My favorite story in the book was We Sang In Darkness by Mary SanGiovanni. This one is different from the others in the book. It's set in a dark future world where music is banned and aliens are part of society. This was beautifully written a lot of meaning in this one that is left to interpretation. What I liked most about it though was how music gets used as a form of communication between aliens and humans who can't understand the other's language. There is also a great jaw dropping shock ending here that fit the mood of the story perfectly.


The stories in Welcome To The Show were kind of hit and miss. There were plenty of gems but a few of them left me rolling my eyes. That being said I loved how this anthology creates it's own mythology with each story adding something original to it. The mood seems to change throughout the book as well with some stories being funny while others were dark, The Shantyman is a place where anything goes. The editor's had a nice concept in mind and the way the stories were connected it almost felt like a novel. Crystal Lake publishing puts out some great horror anthologies and this is no exception.



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text 2018-01-31 18:45
January 2018-That's a Wrap!
The Warblers - Amber Fallon
You: A Novel - Caroline Kepnes
Hidden Bodies - Caroline Kepnes
City of the Dead - Brian Keene,Joe Hempel
The Complete Maus - Art Spiegelman
My Best Friend's Exorcism - Grady Hendrix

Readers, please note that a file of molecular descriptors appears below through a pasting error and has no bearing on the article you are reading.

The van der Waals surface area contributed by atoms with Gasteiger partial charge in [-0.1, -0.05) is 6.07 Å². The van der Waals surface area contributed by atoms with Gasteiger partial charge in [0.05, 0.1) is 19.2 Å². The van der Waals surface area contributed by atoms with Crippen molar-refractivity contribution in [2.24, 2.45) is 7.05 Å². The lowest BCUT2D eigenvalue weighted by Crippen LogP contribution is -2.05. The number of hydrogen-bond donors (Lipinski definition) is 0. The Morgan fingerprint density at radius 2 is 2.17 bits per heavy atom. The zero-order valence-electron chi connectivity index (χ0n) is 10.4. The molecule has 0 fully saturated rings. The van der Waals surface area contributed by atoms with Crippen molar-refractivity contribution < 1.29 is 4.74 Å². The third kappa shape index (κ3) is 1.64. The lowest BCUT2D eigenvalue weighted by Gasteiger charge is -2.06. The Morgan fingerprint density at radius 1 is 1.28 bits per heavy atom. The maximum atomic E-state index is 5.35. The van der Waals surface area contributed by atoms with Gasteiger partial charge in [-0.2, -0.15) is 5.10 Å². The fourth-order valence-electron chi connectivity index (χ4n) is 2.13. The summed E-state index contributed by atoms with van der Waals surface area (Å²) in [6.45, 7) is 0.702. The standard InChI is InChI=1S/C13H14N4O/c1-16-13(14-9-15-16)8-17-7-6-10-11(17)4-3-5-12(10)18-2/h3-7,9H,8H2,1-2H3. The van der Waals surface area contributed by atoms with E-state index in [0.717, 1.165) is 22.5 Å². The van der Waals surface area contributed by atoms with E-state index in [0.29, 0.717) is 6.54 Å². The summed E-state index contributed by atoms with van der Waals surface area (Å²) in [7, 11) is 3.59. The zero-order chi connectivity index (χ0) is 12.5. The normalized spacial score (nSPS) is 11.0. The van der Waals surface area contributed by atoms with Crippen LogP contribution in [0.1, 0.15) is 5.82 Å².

Splatterpunk Fighting Back - Jack Bantry,Tim Curran,Glenn Rolfe,Bracken MacLeod,Kristopher Rufty,Adam Millard,John Boden,Matt Shaw,W.D. Gagliani,Elizabeth Power
The Conversationalist: Horrorstruck Novella One - Justin Richards
If I Understood You, Would I Have This Look on My Face?: My Adventures in the Art and Science of Relating and Communicating (Random House Large Print) - Alan Alda
Wylding Hall - Elizabeth Hand

I've started the year off by reading 18 books in January.


Graphic Novels

The Complete Maus by Art Spiegelman 5*

Bitch Planet Volume One: Extraordinary Machine by Kellie Sue DeConnick 4*

The Walking Dead: Book 14 by Robert Kirkman 4*

Total: 3



The Warblers by Amber Fallon 4*

Infestation by William Meikle 3.5*

The Conversationalist by Justin Bog 4*

Wylding Hall by Elizabeth Hand 4*

Total: 4



You and Hidden Bodies by Caroline Kepnes, narrated by Santino Fontana BOTH-5*

City of the Dead by Brian Keene, narrated by Joe Hempel 3.5*

Seriously...I'm Kidding written and narrated by Ellen DeGeneres 3*

A Walk in the Woods by Bill Bryson, narrated by Rob McQuay 3*

If I Understood You...written and narrated by Alan Alda 4*

Total: 6



After the End of the World by Jonathan L. Howard 3*

Dark Screams Volume Nine (Anthology) 4*

Hardened Hearts (Anthology) 4.5*

Total: 3


Random Reads

My Best Friend's Exorcism by Grady Hendrix 4*

Splatterpunk Fighting Back (An anthology benefiting the fight against cancer) 4.5*

Total: 2



Horror Aficionados Mount TBR Challenge:

Challenge: Read 40 Books Already on my TBR

1. City of the Dead by Brian Keene

2. The Warblers by Amber Fallon

Status: 2/40